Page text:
The Punk Vault

The Melvins 9/27 at Double Door

Thursday night my friend Liza and I went to see The Melvins at the Double Door in Chicago. I realized that this would be the first time I have seen them play in about seven years. I then realized before that, it had been probably seven years between that and the time before it! I sort of inadvertently have a seven year Melvins show tradition so I figure it was about time that I go see them play again and see how they’ve held up.

When we got there, about a half hour after the doors were scheduled to open, there was still a pretty good sized line waiting to get in the door. We got in it and immediately were hounded by quite a few folks asking if we had extra tickets. It turned out the show had sold out which meant two things; it was going to be uncomfortably crowded in the place, and it would be uncomfortably hot. For those not familar, the Double Door holds about 600 people and it’s laid out in such a way that when full, movement is near impossible and no matter what time of year it is, with all the people and all the smoking, it is like a sauna in there. They had fans up on the stage in an effort to keep the bands cool even!

About 40 minutes after the show was listed as starting, they started showing some animated films on a big screen on the stage. Some of the crowd were paying attention while most people were drinking and continuing their conversations. I was among the latter for the most part but would look over and see what was going on from time to time. It turned out this video was put together by Tom Hazelmeyer, who was in Halo of Flies and ran/runs Amphetamine Reptile Records. I believe the feature was about 20 minutes long or thereabouts. Had I known ahead of time who did it, I would have paid a lot closer attention to it!

Big Business

Big Business

Big Business

As soon as they got the big screen off the stage, Big Business walked on and plugged in. I knew this band had some sort of Melvins connection but I didn’t recognize anyone on that stage as being in The Melvins the last time I ever saw them, but a lot could change in seven years. They played a pretty good set of their sort of muddy style of abrasive rock and I recognized some of the songs from their album I just picked up a couple weeks ago on Hydrahead Records. About 2/3 through their set, Dale Crover from The Melvins joined them on second guitar. “This must be the connection” I thought. I’d turn out to be only partially correct. Big Business played for 45 minutes and a good portion of the crowd seemed to be into what they were doing, myself included. Their guitar player had a bunch of gadgets for making sound effects and the like that he manipulated during the songs all while still handling all his guitar duties, which was a pretty impressive feat.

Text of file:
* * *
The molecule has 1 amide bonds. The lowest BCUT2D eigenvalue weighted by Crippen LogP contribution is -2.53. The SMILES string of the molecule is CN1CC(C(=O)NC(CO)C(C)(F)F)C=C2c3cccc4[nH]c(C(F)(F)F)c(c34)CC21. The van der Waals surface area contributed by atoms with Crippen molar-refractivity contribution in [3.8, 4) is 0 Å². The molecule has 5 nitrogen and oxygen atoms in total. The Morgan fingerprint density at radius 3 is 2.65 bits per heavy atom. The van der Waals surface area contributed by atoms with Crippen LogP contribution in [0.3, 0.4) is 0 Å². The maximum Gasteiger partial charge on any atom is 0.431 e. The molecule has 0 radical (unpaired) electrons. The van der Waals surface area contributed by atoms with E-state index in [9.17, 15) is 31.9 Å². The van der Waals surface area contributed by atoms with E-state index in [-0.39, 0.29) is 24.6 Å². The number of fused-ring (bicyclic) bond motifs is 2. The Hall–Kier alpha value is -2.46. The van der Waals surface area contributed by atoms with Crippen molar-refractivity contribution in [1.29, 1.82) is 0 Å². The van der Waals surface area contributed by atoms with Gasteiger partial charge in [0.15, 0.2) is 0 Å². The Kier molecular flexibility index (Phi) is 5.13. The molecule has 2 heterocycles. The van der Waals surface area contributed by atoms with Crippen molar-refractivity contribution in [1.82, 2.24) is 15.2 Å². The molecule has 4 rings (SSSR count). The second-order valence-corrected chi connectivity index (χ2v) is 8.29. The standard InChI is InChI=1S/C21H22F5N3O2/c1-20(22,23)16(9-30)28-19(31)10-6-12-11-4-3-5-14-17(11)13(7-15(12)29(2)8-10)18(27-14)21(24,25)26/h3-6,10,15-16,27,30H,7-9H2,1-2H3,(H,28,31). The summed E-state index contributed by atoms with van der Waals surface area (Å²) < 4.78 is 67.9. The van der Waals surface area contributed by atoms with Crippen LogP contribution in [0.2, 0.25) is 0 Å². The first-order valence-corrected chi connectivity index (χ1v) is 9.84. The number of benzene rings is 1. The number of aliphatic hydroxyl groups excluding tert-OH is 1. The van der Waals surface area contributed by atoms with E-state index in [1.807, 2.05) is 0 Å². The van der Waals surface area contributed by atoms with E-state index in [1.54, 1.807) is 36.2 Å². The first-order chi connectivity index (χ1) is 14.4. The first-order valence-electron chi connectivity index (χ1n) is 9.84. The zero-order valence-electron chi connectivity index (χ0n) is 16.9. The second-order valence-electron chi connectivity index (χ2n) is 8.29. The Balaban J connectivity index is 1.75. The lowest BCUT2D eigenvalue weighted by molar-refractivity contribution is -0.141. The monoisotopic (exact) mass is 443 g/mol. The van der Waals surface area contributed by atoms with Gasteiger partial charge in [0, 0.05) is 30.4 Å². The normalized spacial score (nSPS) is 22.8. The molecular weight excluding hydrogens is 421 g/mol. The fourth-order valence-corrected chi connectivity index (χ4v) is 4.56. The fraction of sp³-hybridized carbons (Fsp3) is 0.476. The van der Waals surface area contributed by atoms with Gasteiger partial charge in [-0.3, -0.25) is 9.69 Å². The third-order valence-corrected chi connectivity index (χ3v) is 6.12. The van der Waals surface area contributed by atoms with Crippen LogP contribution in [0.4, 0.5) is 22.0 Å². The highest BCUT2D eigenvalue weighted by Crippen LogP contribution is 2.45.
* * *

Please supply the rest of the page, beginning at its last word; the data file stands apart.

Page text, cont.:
Big Business

About 15 minutes later, The Melvins took the stage. Buzz was decked out in some sort of camoflage kimono and suddenly as the other members took the stage, the connection between the two bands made a lot more sense. The bass player of The Melvins was the bass player/singer for Big Business. Not only that, but The Melvins now have two drummers, Dale and the guy who is the drummer for Big Business. This is the first time I saw the band as a four-piece and I was very intrigued with this two drummer scenario. Dale is probably one of the most powerful drummers at least independent music and his powerful drumming is the backbone of what makes The Melvins so unique and enjoyable. Now would they would have twice the power?!

The Melvins

Yes! Whoever in the band decided to add a second drummer had the best idea in that band’s history! The Melvins with two drummers are twice as good as the single drummer version, which was already great! The band plowed into their first song and maybe paused one time in the next 45 minutes. They just went from one song to the next without so much as a break in between. In the times that they needed a minute or two to adjust guitars, the dual drum ensemble would fill the space with some kick ass pounding that would segue perfectly into whatever the next song on the set list was. I seriously could have listened to those two drummers go at it for at least a half hour straight without losing any interest.

The Melvins

The Melvins

While they pounded away, Buzz belted on his guitar and delivered his trademark sludgy sound as perfectly as he had nearly a decade ago when I saw a younger version of the band. His hair may have grayed some (but has probably doubled in size!), but age hasn’t taken one ounce of power from him. As he beat this guitar like it owed him money, he wailed away in his signature style, all the while the new (to me) bass player did his own part in the power department, while also providing additional vocals. This “Super Melvins” was like a fine tuned machine that just pressed start and delivered song after song until their set list was finished, then left the stage. There was no talking, no pausing, just this onslaught of sound. Because I’m not up on the current Melvins material, I wasn’t familiar with a fair amount of what they played, but this performance has inspired me to fill the holes in my Melvins collection. They even snuck a Beatles cover in there as their second song and it was cool to hear such a song delivered in The Melvins way, you’d barely recognize it as being a Beatles song if you weren’t really paying attention.

The Melvins

The Melvins

Seeing this show has also inspired me to not wait another seven years before I go see the band again, they are too good of a live act to wait that long to see. I’ll be making a point to see them far more regularly if this show is any indication of just how good they still are and how they still have a lot to offer.



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